T he majority of airline accidents occur in the plus three, minus eleven minutes of flight. The three minutes following takeoff or the eleven minutes prior to and during landing. Let's see if we can beat the odds.
C ollege began the takeoff phase. Young Odysseus had applied and was accepted to Cornell, sadly he would never rule Ithaca, as the family tide had turned for the worse. The era of small commercial dairy farms was ending. New regulations required that milk cows be stanchioned on concrete, and a system to accommodate bulk tank milk storage had to be implemented. Reconverting the wooden barn floor was cost prohibitive, and subsequently, the livestock were sold at auction. It was a somber day. My father was convinced of a future in raising beef cattle when another tragedy struck. This time from Mother Nature unleashing a bolt of lightning, setting the barn on fire, reducing the 110 x 52-foot post-and-beam edifice to charred skeletal remains and ashes. Dad managed to free the horses and then was nearly trampled to death as they ran back inside after being confused and frightened by the developing conflagration. Seeking the only safe refuge they knew, everything would be all right in the place they ate, slept, and were groomed. The two horses perished, along with a few remaining head of cattle. A good Samaritan stopped and pulled my father clear of the inferno. When I came home, it was heartbreaking, not only seeing the ruins, but seeing the ruin in my parents.
Much of me perished in that humongous pile of debris as well. I had spent nearly as much of my life inside that building as I had in our house. Teaching calves to drink from a bucket was my stand-alone chore. This would require immersing your hand in milk, allowing the calf to suckle your finger and then be fooled into taking a gulp of warm milk on its own. It required patience and determination, and it was the first arc in the ten-year circle of the critter's life. She would grow up, be bred, join the milking herd, grow older, fail to conceive, dry up (no milk), and be culled. Most of the meat was graded "utility," used for hamburger and filler by-products. If cows could talk, they would definitely advise humans to eat more chicken, or possum, or sushi even.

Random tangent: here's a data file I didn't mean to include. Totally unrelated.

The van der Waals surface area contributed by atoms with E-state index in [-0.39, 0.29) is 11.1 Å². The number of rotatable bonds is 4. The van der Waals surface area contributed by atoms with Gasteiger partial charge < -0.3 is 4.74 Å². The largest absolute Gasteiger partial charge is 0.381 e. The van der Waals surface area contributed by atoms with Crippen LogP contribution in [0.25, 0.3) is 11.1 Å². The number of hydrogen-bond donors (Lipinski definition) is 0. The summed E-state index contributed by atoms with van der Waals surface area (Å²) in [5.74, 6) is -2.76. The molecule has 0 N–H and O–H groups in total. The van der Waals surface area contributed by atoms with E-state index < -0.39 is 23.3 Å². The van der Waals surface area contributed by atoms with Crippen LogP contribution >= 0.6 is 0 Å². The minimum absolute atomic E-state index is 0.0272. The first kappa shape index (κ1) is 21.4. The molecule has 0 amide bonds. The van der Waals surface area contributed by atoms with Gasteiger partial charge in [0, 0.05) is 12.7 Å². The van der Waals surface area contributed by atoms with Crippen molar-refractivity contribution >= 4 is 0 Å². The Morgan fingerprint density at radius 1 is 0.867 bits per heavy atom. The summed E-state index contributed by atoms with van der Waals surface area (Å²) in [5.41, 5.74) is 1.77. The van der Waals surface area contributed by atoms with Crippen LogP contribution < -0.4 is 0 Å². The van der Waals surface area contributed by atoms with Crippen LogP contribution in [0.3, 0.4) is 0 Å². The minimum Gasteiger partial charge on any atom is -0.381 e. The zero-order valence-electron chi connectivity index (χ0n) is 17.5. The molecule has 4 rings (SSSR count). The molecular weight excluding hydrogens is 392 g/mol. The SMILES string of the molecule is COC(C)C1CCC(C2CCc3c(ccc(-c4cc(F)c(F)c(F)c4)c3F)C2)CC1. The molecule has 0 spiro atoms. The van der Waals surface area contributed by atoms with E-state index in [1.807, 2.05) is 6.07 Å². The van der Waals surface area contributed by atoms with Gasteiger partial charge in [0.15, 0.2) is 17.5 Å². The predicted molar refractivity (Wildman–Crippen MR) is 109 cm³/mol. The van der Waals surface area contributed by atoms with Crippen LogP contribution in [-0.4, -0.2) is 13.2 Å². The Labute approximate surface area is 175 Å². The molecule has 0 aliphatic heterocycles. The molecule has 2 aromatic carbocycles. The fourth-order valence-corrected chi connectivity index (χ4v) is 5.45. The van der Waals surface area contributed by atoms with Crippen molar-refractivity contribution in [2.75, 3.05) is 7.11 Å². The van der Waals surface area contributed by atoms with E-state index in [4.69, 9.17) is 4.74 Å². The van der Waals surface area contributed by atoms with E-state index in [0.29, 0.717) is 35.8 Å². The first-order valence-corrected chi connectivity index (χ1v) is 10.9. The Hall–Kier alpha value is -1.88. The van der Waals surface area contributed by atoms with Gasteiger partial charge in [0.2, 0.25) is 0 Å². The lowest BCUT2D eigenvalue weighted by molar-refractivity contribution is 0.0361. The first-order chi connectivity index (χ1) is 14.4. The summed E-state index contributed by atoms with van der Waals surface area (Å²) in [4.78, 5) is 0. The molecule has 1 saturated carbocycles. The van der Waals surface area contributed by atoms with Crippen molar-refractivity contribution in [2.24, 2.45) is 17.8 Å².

Argus would have to relocate, now that his lunch box was gone. The resident barn owl was a nightly sentinel in the upmost rear window where several missing panes of glass left exposed sash, providing an ideal perch to launch his war against vermanity. My father once remarked that the bird would get so fat he wouldn't be able to fly and the cats would catch him. His silhouette frightened me when I was a wee lad, but became an object of admiration, a fluffy talisman in the dark occult corners I dared not explore as a youngster.
The building itself was a formidable structure, constructed in the early 1900s, its standing and carrying timbers were hand-hewn beech logs mortised and secured by massive tenons. The loft was strong enough to support a pulley system for directing loose hay, brought to height and moved towards the rear by a U-shaped fork. The standing hay was first cut by a sickle bar mower pulled by horses, allowed to lie in place and dry before being windrowed by a side rake, so named because the rakes were set at an angle to the frame. The side rake arranged the previously cut hay into fluffy rows to further dry, enabling another machine, the hayloader, to fulfill its role in life. The hayloader was pulled behind a truck driven directly over the wind rows. It picked up the hay from the wind rows and moved it along the machine's backside via a serpentine link of protruding spring tines, letting the hay fall into the truck bed. Hapless kids usually got the job of riding in the bed, using forks to rearrange hay equally to allo